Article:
In Rebuttal: Bogus Pollution Report

PennEnvironment paints a false picture of water quality

Pittsburgh Post Gazette
5 April 2012
By Mike Krancer

With its recent so-called "report" called "Wasting Our Waterways," PennEnvironment once again proves that it is neither principled, credible nor a legitimate partner for dialogue on the environment.

The Post-Gazette carried a story detailing this report that claimed widespread pollution throughout the nation's rivers, citing the Ohio and Allegheny as examples ("Region's Rivers Are Some of Nation's Most Polluted," March 23). The Post-Gazette carried an online link to the report and then ran an uncritical editorial ("Toxic Status Quo: There's a Long Way to Go in Cleaning Up Waterways," March 26).

But the report is a fraud, starting with the cover.

The study's cover showed a drainage pipe releasing filthy water into a river. We immediately investigated the location of this photograph since, if accurate, it would be evidence of a serious environmental violation. In fact, the photograph is a purchased stock image of a discharge pipe flowing wastewater into a water purification station in South Africa.

PennEnvironment has withdrawn the photo, but this is the second time it has posted a fraudulent photograph as part of its propaganda efforts.

During last September's flooding, the organization posted a photo of a purported flooded drilling rig, suggesting it was taken during the flooding somewhere in the Marcellus Shale drilling area of Pennsylvania. But it turned out to have been a photo of a water-based drilling rig in Pakistan.

Pennsylvania has 67 counties -- neither Pakistan nor South Africa is among them. PennEnvironment's track record is so bad it has embarrassed other environmental groups and succeeded in marginalizing itself even within the community of non-government organizations.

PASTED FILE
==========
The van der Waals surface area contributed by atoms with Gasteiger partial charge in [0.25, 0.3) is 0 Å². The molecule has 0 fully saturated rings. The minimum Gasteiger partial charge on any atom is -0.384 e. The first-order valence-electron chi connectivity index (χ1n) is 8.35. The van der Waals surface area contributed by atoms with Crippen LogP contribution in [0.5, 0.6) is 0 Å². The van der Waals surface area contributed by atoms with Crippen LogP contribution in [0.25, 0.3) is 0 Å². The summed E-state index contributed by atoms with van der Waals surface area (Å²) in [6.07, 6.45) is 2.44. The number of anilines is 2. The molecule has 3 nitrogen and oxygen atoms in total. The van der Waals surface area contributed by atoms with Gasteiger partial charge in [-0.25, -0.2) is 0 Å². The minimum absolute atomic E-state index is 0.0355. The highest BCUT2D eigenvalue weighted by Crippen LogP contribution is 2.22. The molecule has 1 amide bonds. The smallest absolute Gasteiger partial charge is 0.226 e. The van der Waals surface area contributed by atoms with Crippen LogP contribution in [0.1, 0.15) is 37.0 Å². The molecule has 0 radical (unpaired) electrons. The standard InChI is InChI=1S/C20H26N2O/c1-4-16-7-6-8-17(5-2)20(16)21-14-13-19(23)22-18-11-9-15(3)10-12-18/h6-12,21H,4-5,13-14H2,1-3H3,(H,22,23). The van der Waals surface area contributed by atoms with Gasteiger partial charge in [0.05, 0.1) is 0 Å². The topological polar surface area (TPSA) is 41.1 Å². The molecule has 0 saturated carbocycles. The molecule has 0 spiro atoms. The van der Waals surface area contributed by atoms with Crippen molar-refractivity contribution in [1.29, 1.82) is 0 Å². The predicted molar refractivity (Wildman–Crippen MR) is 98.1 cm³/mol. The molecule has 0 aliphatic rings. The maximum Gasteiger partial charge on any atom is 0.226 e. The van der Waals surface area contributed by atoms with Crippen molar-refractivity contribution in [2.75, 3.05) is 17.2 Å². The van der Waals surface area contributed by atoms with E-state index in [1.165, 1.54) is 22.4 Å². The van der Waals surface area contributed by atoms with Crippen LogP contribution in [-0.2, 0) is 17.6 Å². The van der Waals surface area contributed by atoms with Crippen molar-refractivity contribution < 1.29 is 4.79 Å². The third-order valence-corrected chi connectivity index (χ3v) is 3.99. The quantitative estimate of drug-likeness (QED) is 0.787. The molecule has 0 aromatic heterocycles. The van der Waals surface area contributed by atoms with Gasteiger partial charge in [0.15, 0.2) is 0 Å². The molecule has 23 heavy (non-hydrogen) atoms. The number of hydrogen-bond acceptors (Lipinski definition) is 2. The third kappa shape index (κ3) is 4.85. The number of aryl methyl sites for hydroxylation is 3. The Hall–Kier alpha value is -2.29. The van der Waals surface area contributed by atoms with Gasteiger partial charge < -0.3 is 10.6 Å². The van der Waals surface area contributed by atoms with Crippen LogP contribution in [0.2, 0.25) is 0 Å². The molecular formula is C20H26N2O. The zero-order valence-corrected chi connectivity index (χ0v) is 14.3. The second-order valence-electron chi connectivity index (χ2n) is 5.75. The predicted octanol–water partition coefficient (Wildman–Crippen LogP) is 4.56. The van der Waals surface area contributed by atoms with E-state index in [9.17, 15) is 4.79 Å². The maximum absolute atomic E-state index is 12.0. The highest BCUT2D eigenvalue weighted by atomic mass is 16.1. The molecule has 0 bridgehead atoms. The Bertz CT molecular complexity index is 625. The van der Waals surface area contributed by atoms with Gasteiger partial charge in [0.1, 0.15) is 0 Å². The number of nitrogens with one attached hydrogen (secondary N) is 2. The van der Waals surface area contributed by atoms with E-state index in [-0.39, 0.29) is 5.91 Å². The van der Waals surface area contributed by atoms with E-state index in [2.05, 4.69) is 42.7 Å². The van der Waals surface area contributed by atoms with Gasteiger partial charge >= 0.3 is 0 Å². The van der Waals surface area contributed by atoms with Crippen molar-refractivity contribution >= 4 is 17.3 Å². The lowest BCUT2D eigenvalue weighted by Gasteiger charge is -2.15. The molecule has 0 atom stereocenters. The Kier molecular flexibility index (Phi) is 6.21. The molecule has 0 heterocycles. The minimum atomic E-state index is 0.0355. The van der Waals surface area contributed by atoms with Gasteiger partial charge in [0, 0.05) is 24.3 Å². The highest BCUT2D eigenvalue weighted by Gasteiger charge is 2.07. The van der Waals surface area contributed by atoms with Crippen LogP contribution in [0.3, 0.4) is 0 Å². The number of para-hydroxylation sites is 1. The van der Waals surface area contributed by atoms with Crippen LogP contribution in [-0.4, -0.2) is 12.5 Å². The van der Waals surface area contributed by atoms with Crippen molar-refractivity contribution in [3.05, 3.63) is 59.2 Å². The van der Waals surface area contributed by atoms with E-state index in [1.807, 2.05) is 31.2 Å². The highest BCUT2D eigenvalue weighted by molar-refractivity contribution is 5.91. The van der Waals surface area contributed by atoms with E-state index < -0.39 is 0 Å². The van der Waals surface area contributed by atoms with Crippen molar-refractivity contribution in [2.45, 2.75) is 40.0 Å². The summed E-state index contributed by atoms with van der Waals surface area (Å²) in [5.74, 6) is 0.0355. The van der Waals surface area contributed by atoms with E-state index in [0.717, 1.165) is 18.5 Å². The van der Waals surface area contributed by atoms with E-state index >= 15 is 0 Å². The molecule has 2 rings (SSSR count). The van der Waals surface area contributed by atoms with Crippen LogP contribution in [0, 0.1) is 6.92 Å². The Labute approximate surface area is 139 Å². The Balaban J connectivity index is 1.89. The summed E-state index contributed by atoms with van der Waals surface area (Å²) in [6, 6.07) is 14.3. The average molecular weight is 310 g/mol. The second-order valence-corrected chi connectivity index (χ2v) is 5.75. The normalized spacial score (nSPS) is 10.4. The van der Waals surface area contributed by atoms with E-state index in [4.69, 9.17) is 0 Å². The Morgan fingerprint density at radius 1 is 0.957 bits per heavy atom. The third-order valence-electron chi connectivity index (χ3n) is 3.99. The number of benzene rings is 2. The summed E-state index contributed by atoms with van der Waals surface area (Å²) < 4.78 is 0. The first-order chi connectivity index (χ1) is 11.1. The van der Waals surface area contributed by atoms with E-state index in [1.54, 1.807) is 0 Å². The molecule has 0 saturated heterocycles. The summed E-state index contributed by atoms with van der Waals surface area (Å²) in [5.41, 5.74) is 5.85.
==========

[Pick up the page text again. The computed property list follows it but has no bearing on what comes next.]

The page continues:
Facts ought to matter, but they never have to Penn Environment or its nationwide affiliates. The false cover photo is not all.

What came after the fraudulent cover was a litany of statistics on the raw tonnage of chemicals released into rivers. These numbers come from the Environmental Protection Agency's Toxic Release Inventory for 2010, which is prepared as required by federal law. The report makes these discharges seem nefarious, but they are legal and permitted discharges under both federal and state law.

Also, the report downplays the fact that our environmental regulations have improved the quality of our waterways dramatically over the past few generations -- work that the Pennsylvania Department of Environmental Protection is continuing. The EPA's own fact sheet on the Toxic Release Inventory shows a decline in levels of discharges since 2002.

PennEnvironment fails to even mention calculations based on the Risk-Screening Environmental Indicators program. The RSEI is a computer-based screening tool developed by the EPA that uses TSI data to analyze the risk of discharges causing or worsening chronic health problems. The national RSEI score dropped by 43 percent from 2001 to 2007, the most recent data available.

Closer to home, as most Western Pennsylvanians know, the Bassmaster Classic fishing tournament was hosted just a few years ago at The Point in Downtown Pittsburgh where the Allegheny and Monongahela rivers form the Ohio. The Western Pennsylvania Conservancy has noted that much of the Allegheny River exhibits good water quality and that for many years public and private efforts have been improving it. The Ohio River Valley Water Sanitation Commission, which really does know something about the Ohio River, reports that since 1948 it and its member states have cooperated to improve water quality in the Ohio River Basin.

It is time that news outlets like the Post-Gazette do some investigative homework before uncritically publishing details from a group intent on stoking public hysteria with fiction.

Mike Krancer is secretary of the Pennsylvania Department of Environmental Protection (